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Advancing the Study of Experiential Learning: Toward Evidence-Based Effectiveness
  • Utkarsh Bansal,
  • Gaya Sorek,
  • Sarah Wittman
Utkarsh Bansal
Westfield High School

Corresponding Author:utkarshbansal85@gmail.com

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Gaya Sorek
George Mason University
Sarah Wittman
George Mason University


In the modern education system, individuals are raised from an early age to adhere to learning processes focused around the hypothetical. Such conceptual learning, however, has recently been found to be less effective than a comparable style of learning called Experiential Learning, which is the process of learning by doing. By engaging students in hands-on experiences and reflection, they are better able to connect theories and knowledge learned in the classroom to real-world situations. However, the flexibility of Experiential Learning leaves it open to a wide range of interpretations, which does not establish a consistent benchmark.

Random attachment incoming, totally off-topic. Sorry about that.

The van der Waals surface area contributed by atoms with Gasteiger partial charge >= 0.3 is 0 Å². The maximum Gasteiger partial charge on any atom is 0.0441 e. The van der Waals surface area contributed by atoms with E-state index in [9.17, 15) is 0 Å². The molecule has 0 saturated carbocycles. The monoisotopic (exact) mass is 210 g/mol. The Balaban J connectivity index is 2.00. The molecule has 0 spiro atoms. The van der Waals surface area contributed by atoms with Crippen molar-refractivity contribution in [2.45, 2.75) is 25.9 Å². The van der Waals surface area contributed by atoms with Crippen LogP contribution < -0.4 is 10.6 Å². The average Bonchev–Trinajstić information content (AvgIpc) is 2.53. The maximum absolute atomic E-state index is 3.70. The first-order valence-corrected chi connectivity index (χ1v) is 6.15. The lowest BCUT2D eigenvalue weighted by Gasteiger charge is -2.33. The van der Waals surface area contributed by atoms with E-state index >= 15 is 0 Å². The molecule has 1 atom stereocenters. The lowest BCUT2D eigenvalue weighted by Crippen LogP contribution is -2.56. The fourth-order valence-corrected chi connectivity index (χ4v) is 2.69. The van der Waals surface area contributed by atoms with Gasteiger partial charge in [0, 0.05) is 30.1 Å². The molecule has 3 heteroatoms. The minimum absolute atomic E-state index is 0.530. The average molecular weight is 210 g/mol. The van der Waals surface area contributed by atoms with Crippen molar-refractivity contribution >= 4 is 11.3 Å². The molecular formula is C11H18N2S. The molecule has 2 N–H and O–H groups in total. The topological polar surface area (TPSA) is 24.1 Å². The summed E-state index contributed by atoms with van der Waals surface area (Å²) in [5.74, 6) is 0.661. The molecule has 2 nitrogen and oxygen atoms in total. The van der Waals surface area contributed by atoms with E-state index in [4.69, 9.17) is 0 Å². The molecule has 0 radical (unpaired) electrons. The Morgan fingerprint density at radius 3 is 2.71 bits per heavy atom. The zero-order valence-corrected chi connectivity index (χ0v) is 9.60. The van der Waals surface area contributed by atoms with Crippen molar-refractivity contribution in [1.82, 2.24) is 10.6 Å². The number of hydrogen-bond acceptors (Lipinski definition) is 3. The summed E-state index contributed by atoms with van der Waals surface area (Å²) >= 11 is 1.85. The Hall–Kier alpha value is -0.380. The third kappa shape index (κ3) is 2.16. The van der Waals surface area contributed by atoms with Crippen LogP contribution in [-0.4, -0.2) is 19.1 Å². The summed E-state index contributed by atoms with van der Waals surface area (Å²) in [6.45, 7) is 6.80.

This research project focuses on establishing a concrete definition for Experiential Learning through the analysis of various experimental scenarios and how it is measured in the post-secondary learning environment. Taking into consideration the inductive processes we utilize to code our collected data, as well as the criteria we collect to filter our data. Such work would benefit a large part of the population through a more effective learning process and will allow other researchers to determine whether scenarios and other experiences fit the criteria to be evaluated as an experiential learning setting as well as design experiments that better reflect experiential learning as a whole.